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Small businesses have historically been the driver of job creation in the United States economy. During the Global Financial Crisis, small firms were hit disproportionately hard, resulting in a hampered labor sector that has still not fully recovered. Due to the strong role that small firms have played in creating past jobs, combined with the observed slow recovery of the labor markets, it is relevant to ask what (if at all anything) this implies? This paper explores this question in further depth and reveals some interesting findings. Most importantly, the policy responses to this financial crisis were primarily supply-side oriented. Based on this observation, I take a theoretical approach to show that demand-oriented policy would have been a more effective recovery method. This, I argue is based on the belief that the most important goal for small firms is to make sales (not to cut costs through tax incentives, or to expand through having access to credit).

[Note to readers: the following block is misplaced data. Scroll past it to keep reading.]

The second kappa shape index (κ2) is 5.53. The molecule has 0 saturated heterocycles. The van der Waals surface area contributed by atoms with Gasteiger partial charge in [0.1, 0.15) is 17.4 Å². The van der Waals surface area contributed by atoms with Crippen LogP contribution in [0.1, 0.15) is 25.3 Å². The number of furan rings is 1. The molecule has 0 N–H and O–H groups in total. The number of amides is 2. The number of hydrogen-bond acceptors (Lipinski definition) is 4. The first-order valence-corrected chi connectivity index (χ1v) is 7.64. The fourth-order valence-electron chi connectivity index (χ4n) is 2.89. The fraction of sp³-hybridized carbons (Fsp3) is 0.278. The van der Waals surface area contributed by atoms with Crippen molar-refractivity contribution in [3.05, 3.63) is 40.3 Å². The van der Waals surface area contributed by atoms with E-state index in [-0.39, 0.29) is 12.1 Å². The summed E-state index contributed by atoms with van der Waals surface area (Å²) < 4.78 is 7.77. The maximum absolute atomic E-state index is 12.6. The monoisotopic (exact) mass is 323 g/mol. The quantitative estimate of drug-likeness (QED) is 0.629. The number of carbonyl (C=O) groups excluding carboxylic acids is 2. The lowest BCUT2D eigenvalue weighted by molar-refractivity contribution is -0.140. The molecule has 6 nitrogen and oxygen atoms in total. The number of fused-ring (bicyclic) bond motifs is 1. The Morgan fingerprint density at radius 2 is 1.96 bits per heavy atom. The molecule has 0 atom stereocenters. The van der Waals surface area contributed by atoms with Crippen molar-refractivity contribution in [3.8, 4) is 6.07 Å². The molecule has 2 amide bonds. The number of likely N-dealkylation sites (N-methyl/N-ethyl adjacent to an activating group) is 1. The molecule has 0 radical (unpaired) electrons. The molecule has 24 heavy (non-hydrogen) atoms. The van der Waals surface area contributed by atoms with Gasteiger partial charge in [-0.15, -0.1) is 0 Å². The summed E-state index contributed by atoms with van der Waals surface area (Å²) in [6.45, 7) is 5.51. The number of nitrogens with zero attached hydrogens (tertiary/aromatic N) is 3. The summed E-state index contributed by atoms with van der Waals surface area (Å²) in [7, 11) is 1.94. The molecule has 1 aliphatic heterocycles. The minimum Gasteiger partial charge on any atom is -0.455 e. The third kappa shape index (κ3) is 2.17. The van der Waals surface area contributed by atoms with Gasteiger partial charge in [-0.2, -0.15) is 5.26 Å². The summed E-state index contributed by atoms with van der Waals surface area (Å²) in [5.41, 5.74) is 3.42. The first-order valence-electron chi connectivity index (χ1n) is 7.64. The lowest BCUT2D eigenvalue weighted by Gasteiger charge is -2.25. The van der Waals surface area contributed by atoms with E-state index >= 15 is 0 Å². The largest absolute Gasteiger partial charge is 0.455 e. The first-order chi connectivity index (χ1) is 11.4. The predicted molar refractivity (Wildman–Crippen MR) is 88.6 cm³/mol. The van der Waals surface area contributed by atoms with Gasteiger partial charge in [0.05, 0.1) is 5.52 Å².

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Eddy, Nicolai J., "The Significance of Small Businesses in the U.S. Economy Post Financial Crisis" (2014). Senior Projects Spring 2014. 44.
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